Welcome back to our annual year-end awards column! Part one of this column ran last week, just in case you missed it. We've got a lot to cover, so let's jump right in with no further introduction.
Worst politician: There was no shortage of nominees in this category, as usual. Reince Priebus, Anthony Weiner, Trey Radel and crack-smoking mayor of Toronto Rob Ford all did their best to claim the title of Worst Politician, in fact.
It is said that war is a failure of diplomacy. It is. But the assassination of a humane and intelligent diplomat is an even greater default, for it is the equivalent of international suicide. Chris' love for diplomacy was not that of large abstraction but of intimate humanity.
It hasn't been hard for western media outlets to find Benghazi attack suspect.
It would be an interesting cruise to be on. The one with Alec Baldwin, Lara Logan and Maria Bartiromo as your ship mates. Interesting if you didn't care where you were going or if you got there.
Reporters pride themselves on being skeptical of everything they're told. People lie to us all the time. It's a reporter's job to smoke out the truth, but one of the hardest lies to challenge is when someone is looking you right in the eye and completely making up a story.
Matalin, Reagan and Green debate Obamacare's failed rollout and the GOP's flawless inaction. The panel also discusses how CBS turned Benghazi from a tragedy into a hoax, as well as "Harvard on the Potomac."
It's remarkable that even after these explosive revelations about the veracity of the 60 Minutes report, some wish to continue to waste time, energy, and taxpayer dollars to continue this misguided crusade.
What did she know, when did she know it, and why didn't she BENGHAZI!!!!
Why did the National Guard story require a painstaking autopsy performed by outside observers, but Benghazi garnered just a 90-second correction on 60 Minutes? Are CBS executives that nervous about what an autonomous review might undercover this time?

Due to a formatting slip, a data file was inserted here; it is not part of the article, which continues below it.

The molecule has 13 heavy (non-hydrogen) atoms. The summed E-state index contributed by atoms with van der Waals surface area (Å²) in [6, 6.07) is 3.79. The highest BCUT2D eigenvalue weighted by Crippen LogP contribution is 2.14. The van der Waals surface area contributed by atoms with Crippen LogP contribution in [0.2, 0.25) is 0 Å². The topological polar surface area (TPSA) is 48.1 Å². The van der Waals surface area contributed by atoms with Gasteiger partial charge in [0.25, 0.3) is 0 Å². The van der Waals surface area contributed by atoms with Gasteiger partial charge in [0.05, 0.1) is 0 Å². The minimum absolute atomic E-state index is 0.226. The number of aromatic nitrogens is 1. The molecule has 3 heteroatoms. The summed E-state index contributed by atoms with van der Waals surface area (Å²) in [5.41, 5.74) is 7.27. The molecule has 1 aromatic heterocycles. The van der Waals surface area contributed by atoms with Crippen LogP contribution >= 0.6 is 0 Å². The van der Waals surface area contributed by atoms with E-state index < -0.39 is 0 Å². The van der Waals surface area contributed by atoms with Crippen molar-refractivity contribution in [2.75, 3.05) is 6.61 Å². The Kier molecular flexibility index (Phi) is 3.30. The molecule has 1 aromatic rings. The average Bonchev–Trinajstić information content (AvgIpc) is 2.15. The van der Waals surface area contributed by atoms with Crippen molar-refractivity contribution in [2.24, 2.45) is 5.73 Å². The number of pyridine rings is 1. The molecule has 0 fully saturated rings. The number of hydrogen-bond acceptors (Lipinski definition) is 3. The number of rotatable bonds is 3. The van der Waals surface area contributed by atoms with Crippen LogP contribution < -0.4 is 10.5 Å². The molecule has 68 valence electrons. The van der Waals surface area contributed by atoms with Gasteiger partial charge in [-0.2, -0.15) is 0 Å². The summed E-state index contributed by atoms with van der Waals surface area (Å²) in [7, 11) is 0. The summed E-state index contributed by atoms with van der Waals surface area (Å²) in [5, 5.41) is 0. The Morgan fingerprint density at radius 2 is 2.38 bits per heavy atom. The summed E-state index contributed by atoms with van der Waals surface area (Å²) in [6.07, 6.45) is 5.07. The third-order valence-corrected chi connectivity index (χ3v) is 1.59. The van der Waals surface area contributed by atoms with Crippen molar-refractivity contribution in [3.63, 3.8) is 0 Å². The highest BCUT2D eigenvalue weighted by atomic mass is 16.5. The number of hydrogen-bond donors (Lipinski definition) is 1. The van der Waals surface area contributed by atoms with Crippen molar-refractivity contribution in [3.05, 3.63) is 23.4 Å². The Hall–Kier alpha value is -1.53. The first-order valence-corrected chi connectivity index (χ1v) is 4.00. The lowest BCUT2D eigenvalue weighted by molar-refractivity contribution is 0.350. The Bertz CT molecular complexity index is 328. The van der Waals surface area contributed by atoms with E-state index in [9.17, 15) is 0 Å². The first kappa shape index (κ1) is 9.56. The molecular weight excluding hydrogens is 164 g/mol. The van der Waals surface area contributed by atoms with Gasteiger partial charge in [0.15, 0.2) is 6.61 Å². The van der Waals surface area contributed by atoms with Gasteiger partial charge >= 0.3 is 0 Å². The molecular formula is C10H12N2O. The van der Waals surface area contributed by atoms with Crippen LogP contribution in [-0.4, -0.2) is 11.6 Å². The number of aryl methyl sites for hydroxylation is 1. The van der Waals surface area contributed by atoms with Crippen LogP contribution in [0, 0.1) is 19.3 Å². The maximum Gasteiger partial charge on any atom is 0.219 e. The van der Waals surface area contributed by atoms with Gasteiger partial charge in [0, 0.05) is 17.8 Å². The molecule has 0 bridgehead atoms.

I recall the number of times during my thirty years as a producer with 60 Minutes when I only narrowly missed being caught in the same kind of devastating, career-shattering trap as we saw this week.
This week was a time of penance. President Obama apologized for having given the impression that insurance policies would not be cancelled due to Obamacare. And 60 Minutes correspondent Lara Logan apologized for a Benghazi report that included an apparently false account by a security contractor. It's a good start; maybe these apologies will open the floodgates. Like maybe Sen. Lindsay Graham can apologize for using the faulty CBS report as an excuse for placing holds on all administration nominees. Or how about an apology from the GOP for the 47 million people affected by painful food stamp cuts that just took effect? Or, wider still, one for all the budget stunts that have cost the economy an estimated $700 billion? And why stop there? How about one for the financial crisis? Or for the mother of all unapologized-for misdeeds, the Iraq War? Wouldn't it be great if accountability were contagious?
I would love to live in a country where the next time any Republican mentions "Benghazi," just one lonely reporter says, "You know, you people have been screaming 'Benghazi' like some kind of demented mantra for over a year now. Benghazi was a tragedy, to be sure, but let's put it in some kind of perspective, shall we?"
Predictably, some pundits are drawing comparisons between President Obama's professed lack of knowledge of several major scandals -- IRS investigating...
Last week's news contained some factual errors that merit correction. However, researching a subject can get in the way of achieving the ratings usually attained through sensationalizing falsehood and ignorance.
The Benghazi Hoax is the product of hyper-partisan zeal on Capitol Hill -- familiar enough -- mixed with a new and virulent strain of Tea Party-tinged Benghazi Trutherism in the conservative grassroots. "Benghazi, you let them die," a heckler shouted at Clinton during a speech this week.